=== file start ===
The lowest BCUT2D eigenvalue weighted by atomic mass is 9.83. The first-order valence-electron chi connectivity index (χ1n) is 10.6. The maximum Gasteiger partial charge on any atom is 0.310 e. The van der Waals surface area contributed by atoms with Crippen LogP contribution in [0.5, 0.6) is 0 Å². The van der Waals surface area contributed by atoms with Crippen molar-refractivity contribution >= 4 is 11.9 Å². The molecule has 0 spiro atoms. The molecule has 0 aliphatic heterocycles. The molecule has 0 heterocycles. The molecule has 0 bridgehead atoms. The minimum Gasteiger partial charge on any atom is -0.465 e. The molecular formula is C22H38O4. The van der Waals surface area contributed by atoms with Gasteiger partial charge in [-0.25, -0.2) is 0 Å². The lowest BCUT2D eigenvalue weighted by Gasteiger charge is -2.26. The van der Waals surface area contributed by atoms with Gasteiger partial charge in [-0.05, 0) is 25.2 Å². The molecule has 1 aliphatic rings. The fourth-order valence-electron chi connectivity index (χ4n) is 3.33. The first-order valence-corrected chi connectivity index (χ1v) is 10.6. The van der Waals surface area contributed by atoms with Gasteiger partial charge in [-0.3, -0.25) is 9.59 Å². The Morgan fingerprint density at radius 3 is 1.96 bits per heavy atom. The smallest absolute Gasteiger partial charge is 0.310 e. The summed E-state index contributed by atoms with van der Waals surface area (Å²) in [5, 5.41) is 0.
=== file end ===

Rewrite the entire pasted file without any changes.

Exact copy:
The lowest BCUT2D eigenvalue weighted by atomic mass is 9.83. The first-order valence-electron chi connectivity index (χ1n) is 10.6. The maximum Gasteiger partial charge on any atom is 0.310 e. The van der Waals surface area contributed by atoms with Crippen LogP contribution in [0.5, 0.6) is 0 Å². The van der Waals surface area contributed by atoms with Crippen molar-refractivity contribution >= 4 is 11.9 Å². The molecule has 0 spiro atoms. The molecule has 0 aliphatic heterocycles. The molecule has 0 heterocycles. The molecule has 0 bridgehead atoms. The minimum Gasteiger partial charge on any atom is -0.465 e. The molecular formula is C22H38O4. The van der Waals surface area contributed by atoms with Gasteiger partial charge in [-0.25, -0.2) is 0 Å². The lowest BCUT2D eigenvalue weighted by Gasteiger charge is -2.26. The van der Waals surface area contributed by atoms with Gasteiger partial charge in [-0.05, 0) is 25.2 Å². The molecule has 1 aliphatic rings. The fourth-order valence-electron chi connectivity index (χ4n) is 3.33. The first-order valence-corrected chi connectivity index (χ1v) is 10.6. The van der Waals surface area contributed by atoms with Gasteiger partial charge in [-0.3, -0.25) is 9.59 Å². The Morgan fingerprint density at radius 3 is 1.96 bits per heavy atom. The smallest absolute Gasteiger partial charge is 0.310 e. The summed E-state index contributed by atoms with van der Waals surface area (Å²) in [5, 5.41) is 0.